Insulin Storage Temperature
Insulin is the main form of treatment for diabetes mellitus. It helps control blood sugar levels and prevent episodes of diabetes attacks. It is available in liquid solution and administered subcutaneously. You can get insulin from pre-filled pens, pumps, cartridges, and vials. It can also be rapid-acting, long-acting, and intermediate-acting. But how is insulin stored? What is the suitable insulin storage temperature?
The correct insulin storage temperature for unopened insulin
Insulin pens or vials should have an ideal temperature between 36 to 46 degrees Fahrenheit, and your refrigerator is the best spot to store them. Since some parts of the fridge can be colder, checking the setting first before storing the unopened insulin is necessary.
The ideal spot to place your unopened insulin is near the door shelving. You can also place your insulin on the butter compartment. Avoid putting the medication near the freezer or the back of the fridge to prevent freezing.
How long can insulin be out of the fridge?
Opened or unopened insulin in cartridges or vials can be unrefrigerated for up to 28 days. However, this only applies to room temperature between 59 and 86 degrees Fahrenheit.
If, for any reason, the insulin has been altered for dilution purposes or removed from the manufacturer’s original vial, dispose of the product within two weeks. This insulin may already be deemed unsafe for you.
What is the life span of insulin pens and vials?
Opened insulin, whether in pens or vials, can last about 28 to 30 days from the day you use them. The product gradually breaks down after 30 days despite storing it inside the fridge between your doses.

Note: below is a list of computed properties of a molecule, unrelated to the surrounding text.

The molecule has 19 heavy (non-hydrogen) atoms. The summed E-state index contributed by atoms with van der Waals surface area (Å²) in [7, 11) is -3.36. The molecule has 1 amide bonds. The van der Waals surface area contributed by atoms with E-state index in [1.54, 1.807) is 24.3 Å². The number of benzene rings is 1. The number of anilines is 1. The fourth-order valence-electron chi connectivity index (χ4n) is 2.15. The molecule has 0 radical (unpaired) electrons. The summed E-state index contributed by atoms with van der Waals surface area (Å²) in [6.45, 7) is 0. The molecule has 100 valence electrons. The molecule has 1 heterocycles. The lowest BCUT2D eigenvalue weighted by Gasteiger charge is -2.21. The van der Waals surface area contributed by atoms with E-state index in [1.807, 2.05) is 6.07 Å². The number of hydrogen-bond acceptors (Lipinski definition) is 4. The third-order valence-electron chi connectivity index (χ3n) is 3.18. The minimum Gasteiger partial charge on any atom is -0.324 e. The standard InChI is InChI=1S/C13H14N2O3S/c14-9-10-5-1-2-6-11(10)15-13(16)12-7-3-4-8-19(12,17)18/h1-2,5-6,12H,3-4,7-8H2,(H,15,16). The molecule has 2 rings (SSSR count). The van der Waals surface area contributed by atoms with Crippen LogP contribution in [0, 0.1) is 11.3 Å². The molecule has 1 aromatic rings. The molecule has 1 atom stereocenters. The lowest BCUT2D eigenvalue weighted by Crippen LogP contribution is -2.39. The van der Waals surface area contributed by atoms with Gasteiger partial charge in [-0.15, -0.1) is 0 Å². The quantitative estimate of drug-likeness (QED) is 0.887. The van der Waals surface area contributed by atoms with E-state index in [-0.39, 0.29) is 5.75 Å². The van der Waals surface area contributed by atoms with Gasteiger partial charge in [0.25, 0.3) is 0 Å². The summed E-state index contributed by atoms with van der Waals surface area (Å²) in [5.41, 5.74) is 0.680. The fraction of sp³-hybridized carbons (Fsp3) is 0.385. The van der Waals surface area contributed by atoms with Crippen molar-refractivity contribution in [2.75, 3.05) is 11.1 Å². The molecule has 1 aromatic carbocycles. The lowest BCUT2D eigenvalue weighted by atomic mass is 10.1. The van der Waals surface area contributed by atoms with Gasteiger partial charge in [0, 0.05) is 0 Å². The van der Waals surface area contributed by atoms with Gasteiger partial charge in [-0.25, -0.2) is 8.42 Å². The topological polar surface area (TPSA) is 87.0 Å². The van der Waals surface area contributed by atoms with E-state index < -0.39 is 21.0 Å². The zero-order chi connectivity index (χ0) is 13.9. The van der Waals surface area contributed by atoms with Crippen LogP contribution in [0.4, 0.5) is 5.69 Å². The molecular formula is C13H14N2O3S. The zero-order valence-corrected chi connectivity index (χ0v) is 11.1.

Note: Some insulin users accounted that their treatment is still effective despite extending the 28-day mark. Additionally, it is day 45 when the medicine loses its full efficacy. However, if you consume your insulin before the 28-day mark, it is totally acceptable.
Things to remember about your insulin treatment?
- Avoid placing your insulin in a very hot location. While leaving your insulin in a hot car is all right, do not let it stay there exceeding 15 minutes.
- Do not place your insulin in the freezer. Frozen insulin is not only inefficient but also unsafe.
- Avoid putting your insulin in your pocket, especially while walking out in the winter.
- Avoid placing your insulin directly in the sunlight. For example, while having an outdoor activity at a summer beach party.
- If you are traveling, do not put your insulin in your suitcase or a bag you will check in. Instead, carry it with you in your handbag. This will be handy, especially if you need a dose of insulin while inside the plane. Make sure you carry the prescription in the same handbag.